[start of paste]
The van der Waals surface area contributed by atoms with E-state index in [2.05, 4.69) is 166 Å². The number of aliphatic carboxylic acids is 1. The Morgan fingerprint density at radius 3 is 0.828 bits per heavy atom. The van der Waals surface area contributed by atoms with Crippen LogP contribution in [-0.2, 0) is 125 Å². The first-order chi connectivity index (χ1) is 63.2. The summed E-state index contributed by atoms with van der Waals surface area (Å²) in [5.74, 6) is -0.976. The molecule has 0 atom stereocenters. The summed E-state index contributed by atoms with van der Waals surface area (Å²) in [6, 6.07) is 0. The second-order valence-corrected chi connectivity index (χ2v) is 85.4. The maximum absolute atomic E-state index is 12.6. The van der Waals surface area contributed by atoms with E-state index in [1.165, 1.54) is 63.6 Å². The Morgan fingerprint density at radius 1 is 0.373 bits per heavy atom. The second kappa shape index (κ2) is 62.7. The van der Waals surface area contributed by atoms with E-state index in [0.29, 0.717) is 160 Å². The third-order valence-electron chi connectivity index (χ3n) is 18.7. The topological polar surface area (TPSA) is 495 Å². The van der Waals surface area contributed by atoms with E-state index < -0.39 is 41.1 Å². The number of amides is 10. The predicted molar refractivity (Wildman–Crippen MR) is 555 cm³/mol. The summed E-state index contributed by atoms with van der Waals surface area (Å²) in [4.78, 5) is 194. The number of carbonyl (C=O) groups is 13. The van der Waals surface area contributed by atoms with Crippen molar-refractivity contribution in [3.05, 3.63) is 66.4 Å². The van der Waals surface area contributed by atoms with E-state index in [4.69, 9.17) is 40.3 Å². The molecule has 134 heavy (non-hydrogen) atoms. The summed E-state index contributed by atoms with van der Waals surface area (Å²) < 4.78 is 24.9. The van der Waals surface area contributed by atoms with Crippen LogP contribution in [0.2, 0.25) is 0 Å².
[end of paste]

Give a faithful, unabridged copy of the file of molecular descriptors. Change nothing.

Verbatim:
The van der Waals surface area contributed by atoms with E-state index in [2.05, 4.69) is 166 Å². The number of aliphatic carboxylic acids is 1. The Morgan fingerprint density at radius 3 is 0.828 bits per heavy atom. The van der Waals surface area contributed by atoms with Crippen LogP contribution in [-0.2, 0) is 125 Å². The first-order chi connectivity index (χ1) is 63.2. The summed E-state index contributed by atoms with van der Waals surface area (Å²) in [5.74, 6) is -0.976. The molecule has 0 atom stereocenters. The summed E-state index contributed by atoms with van der Waals surface area (Å²) in [6, 6.07) is 0. The second-order valence-corrected chi connectivity index (χ2v) is 85.4. The maximum absolute atomic E-state index is 12.6. The van der Waals surface area contributed by atoms with E-state index in [1.165, 1.54) is 63.6 Å². The Morgan fingerprint density at radius 1 is 0.373 bits per heavy atom. The second kappa shape index (κ2) is 62.7. The van der Waals surface area contributed by atoms with E-state index in [0.29, 0.717) is 160 Å². The third-order valence-electron chi connectivity index (χ3n) is 18.7. The topological polar surface area (TPSA) is 495 Å². The van der Waals surface area contributed by atoms with E-state index < -0.39 is 41.1 Å². The number of amides is 10. The predicted molar refractivity (Wildman–Crippen MR) is 555 cm³/mol. The summed E-state index contributed by atoms with van der Waals surface area (Å²) in [4.78, 5) is 194. The number of carbonyl (C=O) groups is 13. The van der Waals surface area contributed by atoms with Crippen molar-refractivity contribution in [3.05, 3.63) is 66.4 Å². The van der Waals surface area contributed by atoms with E-state index in [4.69, 9.17) is 40.3 Å². The molecule has 134 heavy (non-hydrogen) atoms. The summed E-state index contributed by atoms with van der Waals surface area (Å²) < 4.78 is 24.9. The van der Waals surface area contributed by atoms with Crippen LogP contribution in [0.2, 0.25) is 0 Å².